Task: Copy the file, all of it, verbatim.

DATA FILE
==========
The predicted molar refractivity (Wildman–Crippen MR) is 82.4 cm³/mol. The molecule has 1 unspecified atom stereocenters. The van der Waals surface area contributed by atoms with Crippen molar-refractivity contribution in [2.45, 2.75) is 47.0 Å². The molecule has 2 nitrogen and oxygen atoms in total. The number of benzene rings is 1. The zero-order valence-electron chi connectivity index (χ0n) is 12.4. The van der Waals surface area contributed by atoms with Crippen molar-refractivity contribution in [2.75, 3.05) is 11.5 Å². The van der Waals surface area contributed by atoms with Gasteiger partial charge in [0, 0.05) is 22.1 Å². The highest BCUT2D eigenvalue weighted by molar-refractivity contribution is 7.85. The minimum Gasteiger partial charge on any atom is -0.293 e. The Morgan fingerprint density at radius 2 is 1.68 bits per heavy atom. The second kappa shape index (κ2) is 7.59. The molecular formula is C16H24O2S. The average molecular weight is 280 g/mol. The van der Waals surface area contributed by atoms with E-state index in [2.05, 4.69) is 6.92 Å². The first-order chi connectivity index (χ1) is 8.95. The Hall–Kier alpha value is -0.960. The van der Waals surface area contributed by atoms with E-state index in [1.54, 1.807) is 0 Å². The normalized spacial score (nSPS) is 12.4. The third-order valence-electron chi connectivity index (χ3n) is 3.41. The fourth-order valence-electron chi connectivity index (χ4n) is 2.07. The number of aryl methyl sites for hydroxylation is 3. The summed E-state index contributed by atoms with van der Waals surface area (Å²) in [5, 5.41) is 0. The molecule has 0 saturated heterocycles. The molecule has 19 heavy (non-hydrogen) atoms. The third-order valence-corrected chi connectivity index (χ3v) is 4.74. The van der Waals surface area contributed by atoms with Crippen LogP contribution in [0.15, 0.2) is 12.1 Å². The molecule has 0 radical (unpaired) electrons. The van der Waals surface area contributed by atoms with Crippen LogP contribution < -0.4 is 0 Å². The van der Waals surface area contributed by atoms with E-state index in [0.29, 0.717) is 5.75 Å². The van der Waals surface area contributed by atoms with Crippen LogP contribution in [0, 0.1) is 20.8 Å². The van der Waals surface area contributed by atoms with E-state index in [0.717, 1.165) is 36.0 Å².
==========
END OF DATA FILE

The predicted molar refractivity (Wildman–Crippen MR) is 82.4 cm³/mol. The molecule has 1 unspecified atom stereocenters. The van der Waals surface area contributed by atoms with Crippen molar-refractivity contribution in [2.45, 2.75) is 47.0 Å². The molecule has 2 nitrogen and oxygen atoms in total. The number of benzene rings is 1. The zero-order valence-electron chi connectivity index (χ0n) is 12.4. The van der Waals surface area contributed by atoms with Crippen molar-refractivity contribution in [2.75, 3.05) is 11.5 Å². The van der Waals surface area contributed by atoms with Gasteiger partial charge in [0, 0.05) is 22.1 Å². The highest BCUT2D eigenvalue weighted by molar-refractivity contribution is 7.85. The minimum Gasteiger partial charge on any atom is -0.293 e. The Morgan fingerprint density at radius 2 is 1.68 bits per heavy atom. The second kappa shape index (κ2) is 7.59. The molecular formula is C16H24O2S. The average molecular weight is 280 g/mol. The van der Waals surface area contributed by atoms with E-state index in [2.05, 4.69) is 6.92 Å². The first-order chi connectivity index (χ1) is 8.95. The Hall–Kier alpha value is -0.960. The van der Waals surface area contributed by atoms with E-state index in [1.54, 1.807) is 0 Å². The normalized spacial score (nSPS) is 12.4. The third-order valence-electron chi connectivity index (χ3n) is 3.41. The fourth-order valence-electron chi connectivity index (χ4n) is 2.07. The number of aryl methyl sites for hydroxylation is 3. The summed E-state index contributed by atoms with van der Waals surface area (Å²) in [5, 5.41) is 0. The molecule has 0 saturated heterocycles. The molecule has 19 heavy (non-hydrogen) atoms. The third-order valence-corrected chi connectivity index (χ3v) is 4.74. The van der Waals surface area contributed by atoms with Crippen LogP contribution in [0.15, 0.2) is 12.1 Å². The molecule has 0 radical (unpaired) electrons. The van der Waals surface area contributed by atoms with Crippen LogP contribution < -0.4 is 0 Å². The van der Waals surface area contributed by atoms with E-state index in [0.29, 0.717) is 5.75 Å². The van der Waals surface area contributed by atoms with Crippen LogP contribution in [0, 0.1) is 20.8 Å². The van der Waals surface area contributed by atoms with E-state index in [0.717, 1.165) is 36.0 Å².